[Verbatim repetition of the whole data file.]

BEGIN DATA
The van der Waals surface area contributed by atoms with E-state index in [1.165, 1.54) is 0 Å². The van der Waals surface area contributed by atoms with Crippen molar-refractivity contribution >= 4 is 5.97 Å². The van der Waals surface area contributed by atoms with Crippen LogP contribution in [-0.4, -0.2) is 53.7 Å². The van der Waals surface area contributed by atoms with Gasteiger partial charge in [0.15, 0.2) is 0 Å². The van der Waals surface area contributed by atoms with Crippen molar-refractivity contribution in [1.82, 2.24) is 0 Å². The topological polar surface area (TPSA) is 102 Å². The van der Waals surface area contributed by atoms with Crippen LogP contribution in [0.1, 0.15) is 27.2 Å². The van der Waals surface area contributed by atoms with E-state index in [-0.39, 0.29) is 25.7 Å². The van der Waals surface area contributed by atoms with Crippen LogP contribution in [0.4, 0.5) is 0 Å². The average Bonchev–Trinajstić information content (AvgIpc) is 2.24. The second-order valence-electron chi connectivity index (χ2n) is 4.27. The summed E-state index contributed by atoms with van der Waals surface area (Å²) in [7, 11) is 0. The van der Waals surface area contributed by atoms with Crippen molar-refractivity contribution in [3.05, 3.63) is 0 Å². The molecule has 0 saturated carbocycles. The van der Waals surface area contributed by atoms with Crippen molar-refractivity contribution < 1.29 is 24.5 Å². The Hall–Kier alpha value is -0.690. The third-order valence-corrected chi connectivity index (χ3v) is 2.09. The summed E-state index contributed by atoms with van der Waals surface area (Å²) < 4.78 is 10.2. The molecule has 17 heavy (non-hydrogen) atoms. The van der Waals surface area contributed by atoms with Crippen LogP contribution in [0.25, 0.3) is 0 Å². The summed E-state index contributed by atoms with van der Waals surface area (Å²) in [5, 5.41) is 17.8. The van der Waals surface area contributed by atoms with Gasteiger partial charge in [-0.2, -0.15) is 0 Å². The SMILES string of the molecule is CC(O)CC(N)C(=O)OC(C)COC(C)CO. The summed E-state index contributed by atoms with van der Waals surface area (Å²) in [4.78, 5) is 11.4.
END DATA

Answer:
The van der Waals surface area contributed by atoms with E-state index in [1.165, 1.54) is 0 Å². The van der Waals surface area contributed by atoms with Crippen molar-refractivity contribution >= 4 is 5.97 Å². The van der Waals surface area contributed by atoms with Crippen LogP contribution in [-0.4, -0.2) is 53.7 Å². The van der Waals surface area contributed by atoms with Gasteiger partial charge in [0.15, 0.2) is 0 Å². The van der Waals surface area contributed by atoms with Crippen molar-refractivity contribution in [1.82, 2.24) is 0 Å². The topological polar surface area (TPSA) is 102 Å². The van der Waals surface area contributed by atoms with Crippen LogP contribution in [0.1, 0.15) is 27.2 Å². The van der Waals surface area contributed by atoms with E-state index in [-0.39, 0.29) is 25.7 Å². The van der Waals surface area contributed by atoms with Crippen LogP contribution in [0.4, 0.5) is 0 Å². The average Bonchev–Trinajstić information content (AvgIpc) is 2.24. The second-order valence-electron chi connectivity index (χ2n) is 4.27. The summed E-state index contributed by atoms with van der Waals surface area (Å²) in [7, 11) is 0. The van der Waals surface area contributed by atoms with Crippen molar-refractivity contribution in [3.05, 3.63) is 0 Å². The molecule has 0 saturated carbocycles. The van der Waals surface area contributed by atoms with Crippen molar-refractivity contribution < 1.29 is 24.5 Å². The Hall–Kier alpha value is -0.690. The third-order valence-corrected chi connectivity index (χ3v) is 2.09. The summed E-state index contributed by atoms with van der Waals surface area (Å²) < 4.78 is 10.2. The molecule has 17 heavy (non-hydrogen) atoms. The van der Waals surface area contributed by atoms with Crippen LogP contribution in [0.25, 0.3) is 0 Å². The summed E-state index contributed by atoms with van der Waals surface area (Å²) in [5, 5.41) is 17.8. The van der Waals surface area contributed by atoms with Gasteiger partial charge in [-0.2, -0.15) is 0 Å². The SMILES string of the molecule is CC(O)CC(N)C(=O)OC(C)COC(C)CO. The summed E-state index contributed by atoms with van der Waals surface area (Å²) in [4.78, 5) is 11.4.